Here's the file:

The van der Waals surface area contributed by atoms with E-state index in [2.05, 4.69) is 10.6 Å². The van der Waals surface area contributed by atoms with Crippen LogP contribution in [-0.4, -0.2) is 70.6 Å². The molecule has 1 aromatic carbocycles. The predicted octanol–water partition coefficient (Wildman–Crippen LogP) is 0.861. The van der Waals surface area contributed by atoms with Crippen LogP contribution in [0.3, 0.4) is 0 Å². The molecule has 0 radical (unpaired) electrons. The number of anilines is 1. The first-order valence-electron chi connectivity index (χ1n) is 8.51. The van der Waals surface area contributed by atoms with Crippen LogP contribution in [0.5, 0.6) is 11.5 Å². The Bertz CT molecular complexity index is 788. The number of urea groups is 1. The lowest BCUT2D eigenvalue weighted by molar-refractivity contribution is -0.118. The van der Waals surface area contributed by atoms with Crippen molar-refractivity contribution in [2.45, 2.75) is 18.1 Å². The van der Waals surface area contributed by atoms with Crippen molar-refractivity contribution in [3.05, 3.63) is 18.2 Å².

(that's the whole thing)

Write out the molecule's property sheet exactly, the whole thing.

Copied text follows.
The van der Waals surface area contributed by atoms with E-state index in [2.05, 4.69) is 10.6 Å². The van der Waals surface area contributed by atoms with Crippen LogP contribution in [-0.4, -0.2) is 70.6 Å². The molecule has 1 aromatic carbocycles. The predicted octanol–water partition coefficient (Wildman–Crippen LogP) is 0.861. The van der Waals surface area contributed by atoms with Crippen LogP contribution in [0.3, 0.4) is 0 Å². The molecule has 0 radical (unpaired) electrons. The number of anilines is 1. The first-order valence-electron chi connectivity index (χ1n) is 8.51. The van der Waals surface area contributed by atoms with Crippen LogP contribution in [0.5, 0.6) is 11.5 Å². The Bertz CT molecular complexity index is 788. The number of urea groups is 1. The lowest BCUT2D eigenvalue weighted by molar-refractivity contribution is -0.118. The van der Waals surface area contributed by atoms with Crippen molar-refractivity contribution in [2.45, 2.75) is 18.1 Å². The van der Waals surface area contributed by atoms with Crippen molar-refractivity contribution in [3.05, 3.63) is 18.2 Å².